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Aka Un dollaro a testa. A man who knows what he wants is worth a lot. After carrying out a massacre on a peaceful Indian village, scalping the inhabitants for a dollar apiece, outlaw (and half-breed) Vee Duncan (Aldo Sambrell) finds his band of cutthroat brothers falling victim to a solitary rider, the warrior Navajo Joe (Burt Reynolds). Joe saves three prostitutes who have overheard Duncan plot with Lynne (Peter Cross aka Pierre Cressoy) the town doctor, to steal a Government train full of half a million dollars cash. Joe steals the train back from Duncan’s gang. He asks the townspeople of Esperanza to pay him to protect them from Duncan, making an offer: I want a dollar a head from every man in this town for every bandit I kill. The townspeople reject him, as they don’t make bargains with Indians. Lynne’s wife Hannah (Valeria Sabel) persuades them otherwise. Joe sets a trap for Duncan, but is caught and tortured; Lynne and Hannah are killed. Rescued by an old man from the saloon, Joe again steals the train and kills Duncan’s gang. There is then a showdown in an Indian cemetery, where Joe reclaims the pendant that Duncan stole from his wife when he murdered her. As Joe turns, Duncan shoots Joe with a hidden gun. Injured, Joe grabs a tomahawk and throws it, hitting Duncan square in the forehead. With Duncan dead, Joe sends his horse back to town, carrying the bank’s money… Burt Reynolds used to say that when Clint Eastwood came back from Europe on the heels of his Dollars trilogy with Sergio Leone, he too jumped at the opportunity of a good payday with a terrific director called Sergio when he came knocking. Then he arrived in Spain to find he was working with Sergio Corbucci! The wrong Sergio. And decked out in a wig that made him look like Natalie Wood he made a very violent film that netted him a cool $350,000:  not too dusty. He said of the experience, Of course when you play a half-breed you have to be stoic – and you can’t get funky – and you have to have a deep voice. Apparently there are no Indians with high voices. And you have to shave your arms all the time. It’s easy to get the left but just try and reach the right. In fact producer Dino DeLaurentiis had told Corbucci that Marlon Brando would be the lead – and cast Reynolds because he resembled him.  Brando couldn’t stand Reynolds – he had played a parody of him in a 1963 Twilight Zone episode (The Bard) and called him a narcissist!! This is in fact an iconic work with an extraordinary score by Ennio Morricone (credited as Leo Nichols):  its bones rattle throughout the culture and were hugely influential on one Quentin Tarantino (named of course for Quint Asper, Reynolds’ character on Gunsmoke) who would use some of the music in Kill Bill Vol 2. We are presented with a world of violence, cynicism and amorality with a deal of surrealism thrown in for good narrative measure and the action sequences are fantastically effective with the landscape being used superbly:  canyon, wilderness, cliff face, they are all part of the unfolding story. The Big Silence might be his masterpiece and Django (which he also made in 1966) his most renowned protagonist (and wasn’t he a gift that would go on giving and giving) but this is a loud war cry from the land of spaghetti. Reynolds is just dandy as the anti-heroic brave pushed to his limits (like Billy Jack?) in a film that was setting new sadistic boundaries for the genre:  the composition of the violent scenes manages to astonish. This sits right on the divide between art house and exploitation and the opening scene announces a text of brutality. It also has a sociopolitical basis with commentary about race that is rare in the genre – apparently it was DeLaurentiis’ idea to have an avenging Indian as protagonist. There is also care and attention to the women, which you don’t find in Leone’s work. For every sadist there must be a masochist and Joe really suffers here so you don’t wince at the prospect of violent revenge, you relish it.  Reynolds is brilliantly physical in a way that Eastwood never was – and as for Brando … His role may have filled him with regret but he’s a convincing man on a mission and there would be many imitators (pace Rambo) in the years to come. There’s a nice supporting performance by Nicoletta Machiavelli as Estella, Mrs Lynne’s half-Indian maid and Fernando Rey is typically good as the town’s priest, Reverend Rattigan but it’s Sambrell you’ll recall – and you’ll shudder at the memory of this horrific villain. Written by Piero Regnoli and Fernando di Leo from a story by Ugo Pirro.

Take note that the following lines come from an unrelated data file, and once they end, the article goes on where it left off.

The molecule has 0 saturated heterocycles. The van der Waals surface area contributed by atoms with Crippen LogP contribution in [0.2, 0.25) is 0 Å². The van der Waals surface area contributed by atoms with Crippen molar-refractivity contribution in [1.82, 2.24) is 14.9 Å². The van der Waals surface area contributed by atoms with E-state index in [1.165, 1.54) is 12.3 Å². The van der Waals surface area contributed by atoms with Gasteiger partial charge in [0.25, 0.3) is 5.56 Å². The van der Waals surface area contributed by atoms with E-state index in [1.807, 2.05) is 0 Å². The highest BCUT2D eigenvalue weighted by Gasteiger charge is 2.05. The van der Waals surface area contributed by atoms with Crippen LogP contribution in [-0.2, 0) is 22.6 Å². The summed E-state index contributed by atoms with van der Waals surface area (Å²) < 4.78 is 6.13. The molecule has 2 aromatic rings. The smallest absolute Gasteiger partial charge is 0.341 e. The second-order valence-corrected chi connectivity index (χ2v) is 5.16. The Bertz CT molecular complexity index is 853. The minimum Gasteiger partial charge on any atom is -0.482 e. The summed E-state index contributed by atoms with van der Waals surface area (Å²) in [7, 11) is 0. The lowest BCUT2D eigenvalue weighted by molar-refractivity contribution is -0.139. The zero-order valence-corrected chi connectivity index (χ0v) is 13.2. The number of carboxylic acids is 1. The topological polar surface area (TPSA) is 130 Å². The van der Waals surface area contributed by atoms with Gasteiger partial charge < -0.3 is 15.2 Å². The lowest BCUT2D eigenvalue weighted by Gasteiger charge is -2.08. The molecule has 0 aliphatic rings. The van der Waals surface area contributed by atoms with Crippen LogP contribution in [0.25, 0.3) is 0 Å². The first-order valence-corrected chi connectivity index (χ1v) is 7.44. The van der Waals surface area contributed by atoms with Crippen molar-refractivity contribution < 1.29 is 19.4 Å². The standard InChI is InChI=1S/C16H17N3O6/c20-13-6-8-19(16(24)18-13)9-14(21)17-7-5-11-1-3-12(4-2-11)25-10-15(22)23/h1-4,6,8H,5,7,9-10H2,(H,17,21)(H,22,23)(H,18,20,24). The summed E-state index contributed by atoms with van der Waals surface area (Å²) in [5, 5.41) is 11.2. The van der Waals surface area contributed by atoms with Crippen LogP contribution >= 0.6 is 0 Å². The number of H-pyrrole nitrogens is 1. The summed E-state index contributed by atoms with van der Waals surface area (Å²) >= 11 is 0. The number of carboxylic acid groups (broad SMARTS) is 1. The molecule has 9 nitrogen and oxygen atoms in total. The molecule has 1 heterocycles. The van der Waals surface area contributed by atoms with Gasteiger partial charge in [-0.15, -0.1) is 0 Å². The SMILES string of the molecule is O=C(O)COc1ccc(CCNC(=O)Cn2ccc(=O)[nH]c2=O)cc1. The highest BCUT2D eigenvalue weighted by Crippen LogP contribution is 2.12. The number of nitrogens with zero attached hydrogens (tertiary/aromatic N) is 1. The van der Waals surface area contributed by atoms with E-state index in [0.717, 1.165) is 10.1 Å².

Death Wish (1974)